At 14 you are already quite old to not have the fear of crashing. Having young kids ride, under supervision, as early as 5, can only drive up the overall standard. If parents think their kid can ride a motorcycle at a young age, why should the government stop them? Small displacement motorcycles don’t go fast, and when wearing proper protection, your kids will not be more at risk than riding a bicycle, possibly even less.
This law could possibly forbid you from letting your kids ride a small motorcycle in the forest, or even a dirt track. Instead, the politicians should concentrate on education.
If you disagree with this proposed bill, there’s something you can do about it. Click on the link below and send a message to your state representatives. It’s important that you do, since they are depriving you from your freedom.
We’ve already mentioned last week the high number of fatalities for the US armed forces stationed in Europe (link). But in the USA, things are even more grim. Since October 2007, 32 Navy and Marines have died on their motorcycles. 30 out of the 32 were riding sports motorcycles! This has caused the upper echelons of the Navy to mandate a training course for any sailor or marine riding a sports bike. The one day course teaches them safety on their motorcycles, from cornering and emergency (...) More
With escalating fuel prices, US soldiers stationed in Europe are being forced to purchasing and riding motorcycles. Fuel prices in the USA are high, but nothing compared to gasoline in Europe.
Since US soldiers stationed in Europe have the possibility of buying motorcycles at discounted prices (typically a Harley-Davidson will sell for US$2500 less than what you’d pay for it normally in the States), many are now flocking to these Powered Two Wheelers.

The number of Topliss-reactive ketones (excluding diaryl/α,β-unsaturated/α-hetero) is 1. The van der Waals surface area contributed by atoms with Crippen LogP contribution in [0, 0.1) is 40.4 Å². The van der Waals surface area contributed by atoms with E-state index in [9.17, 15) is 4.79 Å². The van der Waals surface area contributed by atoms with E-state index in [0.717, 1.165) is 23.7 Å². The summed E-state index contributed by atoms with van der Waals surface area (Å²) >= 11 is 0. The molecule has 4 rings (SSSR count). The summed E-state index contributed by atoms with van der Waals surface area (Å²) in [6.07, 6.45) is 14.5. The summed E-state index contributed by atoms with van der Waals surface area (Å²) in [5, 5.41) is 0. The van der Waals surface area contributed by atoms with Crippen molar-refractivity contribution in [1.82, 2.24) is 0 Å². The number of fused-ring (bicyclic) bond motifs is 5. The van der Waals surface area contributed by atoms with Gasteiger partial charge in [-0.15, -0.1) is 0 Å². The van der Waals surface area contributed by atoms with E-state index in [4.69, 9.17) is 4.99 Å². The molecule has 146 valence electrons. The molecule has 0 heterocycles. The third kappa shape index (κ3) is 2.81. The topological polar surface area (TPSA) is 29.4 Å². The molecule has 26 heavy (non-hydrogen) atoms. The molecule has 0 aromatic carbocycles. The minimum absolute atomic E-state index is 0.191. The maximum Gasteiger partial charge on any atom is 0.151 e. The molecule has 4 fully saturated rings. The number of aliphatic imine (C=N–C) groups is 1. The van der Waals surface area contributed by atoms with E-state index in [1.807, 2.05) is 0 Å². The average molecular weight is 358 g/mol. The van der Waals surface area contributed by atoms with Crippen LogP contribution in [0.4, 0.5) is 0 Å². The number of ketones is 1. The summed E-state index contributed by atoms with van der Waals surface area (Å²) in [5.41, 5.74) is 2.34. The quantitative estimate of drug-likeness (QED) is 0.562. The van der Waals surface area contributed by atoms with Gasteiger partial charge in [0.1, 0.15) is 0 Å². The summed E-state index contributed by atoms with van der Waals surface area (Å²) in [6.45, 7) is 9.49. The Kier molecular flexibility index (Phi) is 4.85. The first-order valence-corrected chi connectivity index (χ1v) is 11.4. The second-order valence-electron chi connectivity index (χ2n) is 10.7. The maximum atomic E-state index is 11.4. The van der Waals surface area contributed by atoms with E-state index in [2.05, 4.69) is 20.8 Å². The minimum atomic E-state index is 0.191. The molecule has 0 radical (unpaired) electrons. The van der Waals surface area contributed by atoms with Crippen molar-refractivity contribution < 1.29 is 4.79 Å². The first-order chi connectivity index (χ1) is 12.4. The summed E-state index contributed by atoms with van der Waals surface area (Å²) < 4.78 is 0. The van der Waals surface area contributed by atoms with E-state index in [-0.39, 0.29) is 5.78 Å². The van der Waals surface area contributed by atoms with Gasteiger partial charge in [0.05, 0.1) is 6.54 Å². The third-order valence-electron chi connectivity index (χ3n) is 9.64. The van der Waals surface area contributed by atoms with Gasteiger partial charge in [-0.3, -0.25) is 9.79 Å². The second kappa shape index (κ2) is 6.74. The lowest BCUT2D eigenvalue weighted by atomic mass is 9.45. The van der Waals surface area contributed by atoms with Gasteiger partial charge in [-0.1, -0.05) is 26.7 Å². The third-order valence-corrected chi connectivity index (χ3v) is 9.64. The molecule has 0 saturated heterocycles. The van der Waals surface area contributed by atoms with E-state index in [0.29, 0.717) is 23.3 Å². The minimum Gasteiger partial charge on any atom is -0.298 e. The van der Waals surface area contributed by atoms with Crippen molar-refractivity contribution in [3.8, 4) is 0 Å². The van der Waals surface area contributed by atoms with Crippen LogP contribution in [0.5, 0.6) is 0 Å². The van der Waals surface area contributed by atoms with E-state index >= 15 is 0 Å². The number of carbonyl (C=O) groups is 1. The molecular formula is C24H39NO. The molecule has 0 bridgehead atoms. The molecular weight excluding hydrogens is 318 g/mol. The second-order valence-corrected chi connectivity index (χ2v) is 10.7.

In 2006, 3,184 motorcycles were registered by the Armed Forces in Europe, today 3,125 were registered, but there are now 15,000 less US soldiers in Europe, so per capita, far more new registrations.
The biggest problem the officials face is safety. US soldiers receive a 2 day training in the US for their motorcycles and then return to Europe to ride their new bike. In comparison, a German motorcycle rider requires 39 hours of instruction, including riding their bike on freeways, rural roads and at night time. In France, 40 hours are required, half on special platforms, half on the public roads.
Number plate manufacturers are secretly receiving a proposition from DVLA which, if approved, will probably create controversy. The idea is to fit all new motorcycle plates with electronic ID tags in order to transmit details to roadside or handheld police readers, allowing motorcycles to be identified and tracked on the move. The electronic vehicle information (EVI) is in the stage of project but a questionnaire was sent to every number plate manufacturer in order to obtain the necessary (...) More
Valentino Rossi claims that the new regulations are the main impediment between him, Casey Stoner and the podium. The premier class tyre restrictions took away a key advantage held by Michelin over rivals Bridgestone, with the French manufacturer no longer able to fly in special tyres made overnight for its riders including factory Yamaha rider Valentino Rossi. The pilot affirmed that the new tactic is generating the big handicap in his bid to fight against Casey Stoner, Ducati and the (...) More